TB-threat may halt cattle slaughter

16 September 1999

TB-threat may halt cattle slaughter

by Johann Tasker

THE slaughter of tuberculosis-infected cattle at abattoirs could be halted because of fears that staff are in danger of contracting the disease.

Health inspectors are concerned that rules regarding the slaughter of TB-infected cattle are inadequate and could threaten human health.

But farmers have warned that a clampdown on the practice would be devastating because abattoirs are the only outlet for cattle from TB-infected herds.

A Health and Safety Executive spokeswoman declined to comment on the exact safety aspects being scrutinised by inspectors.

But HSE representatives will meet with MAFF officials next month to highlight their worries, she confirmed.

The move comes less than a fortnight after the HSE stopped MAFF agency staff from conducting post-mortems on TB-infected badgers.

Health inspectors said veterinary workers should have been provided with breathing apparatus and “down draft” tables to suck away contaminated air.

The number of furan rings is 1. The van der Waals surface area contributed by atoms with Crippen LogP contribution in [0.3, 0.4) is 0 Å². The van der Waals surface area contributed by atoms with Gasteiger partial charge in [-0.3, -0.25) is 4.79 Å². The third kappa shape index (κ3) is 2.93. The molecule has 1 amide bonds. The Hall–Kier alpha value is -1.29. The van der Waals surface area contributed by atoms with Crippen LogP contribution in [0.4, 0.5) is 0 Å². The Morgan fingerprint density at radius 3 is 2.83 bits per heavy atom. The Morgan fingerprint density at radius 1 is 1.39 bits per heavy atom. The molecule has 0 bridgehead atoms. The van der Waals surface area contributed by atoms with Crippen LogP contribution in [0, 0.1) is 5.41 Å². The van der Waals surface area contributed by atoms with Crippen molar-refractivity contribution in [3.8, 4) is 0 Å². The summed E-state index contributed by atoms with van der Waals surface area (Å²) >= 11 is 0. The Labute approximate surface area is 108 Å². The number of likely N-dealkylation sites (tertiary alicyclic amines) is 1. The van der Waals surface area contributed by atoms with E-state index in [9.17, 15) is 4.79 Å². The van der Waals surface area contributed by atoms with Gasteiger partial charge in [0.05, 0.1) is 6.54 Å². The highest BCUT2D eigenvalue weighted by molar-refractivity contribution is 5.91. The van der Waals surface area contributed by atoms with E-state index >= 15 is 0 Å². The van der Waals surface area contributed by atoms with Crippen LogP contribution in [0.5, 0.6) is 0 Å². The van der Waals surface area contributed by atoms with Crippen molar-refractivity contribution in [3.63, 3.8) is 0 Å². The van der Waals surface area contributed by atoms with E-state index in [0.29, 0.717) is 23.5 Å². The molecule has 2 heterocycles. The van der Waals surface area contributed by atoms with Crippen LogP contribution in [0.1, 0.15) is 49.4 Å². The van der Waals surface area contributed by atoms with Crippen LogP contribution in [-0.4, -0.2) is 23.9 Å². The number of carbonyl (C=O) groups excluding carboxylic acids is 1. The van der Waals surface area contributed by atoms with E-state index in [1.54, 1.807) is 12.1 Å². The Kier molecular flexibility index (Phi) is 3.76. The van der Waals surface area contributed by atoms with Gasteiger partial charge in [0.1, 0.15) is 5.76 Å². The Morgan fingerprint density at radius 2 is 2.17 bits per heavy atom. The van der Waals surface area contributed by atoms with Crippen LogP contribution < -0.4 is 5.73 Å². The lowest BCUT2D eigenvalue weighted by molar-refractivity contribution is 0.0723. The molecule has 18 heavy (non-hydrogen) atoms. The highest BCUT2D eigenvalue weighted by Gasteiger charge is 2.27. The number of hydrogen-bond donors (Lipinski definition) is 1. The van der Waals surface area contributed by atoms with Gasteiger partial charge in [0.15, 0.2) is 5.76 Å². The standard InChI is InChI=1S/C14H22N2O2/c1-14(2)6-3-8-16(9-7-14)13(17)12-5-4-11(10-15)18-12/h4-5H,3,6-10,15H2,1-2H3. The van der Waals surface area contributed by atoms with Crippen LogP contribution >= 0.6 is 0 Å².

Abattoir workers, who slaughter TB-infected cattle alongside healthy animals, receive no special protective equipment to minimise any contamination risk.

Unison, which represents abattoir workers, told Farmers Weekly it had “very real concerns” about the health risks from slaughtering TB-infected cattle.

“This an area where not enough has been done in terms of research and risk assessment,” said a Unison spokeswoman.

“There are obvious possibilities of ingestion and inhalation.”

More than 3000 cattle were compulsorily slaughtered last year after being suspected of being infected with the TB, according to official figures.

Unison wants workers who slaughter the animals to carry medical cards informing doctors they may be prone to diseases not common among other people.

But food safety advisor Dr Richard North said there was no danger of airborne infection with TB unless lesions in cattle carcasses were accidentally sliced open.

“It has never demonstrably been a problem within abattoir workers,” he said.

Brian Jennings, chairman of the National Farmers Union TB committee, said producers would suffer if TB-infected cattle were banned from slaughter-houses.

“There could potentially be quite a back-log of infected cattle stacking up on farms because no abattoir would be prepared to take them.”

Infected animals should be removed from farms as soon as possible to reduce the risk of the disease spreading to the rest of the herd, he said.

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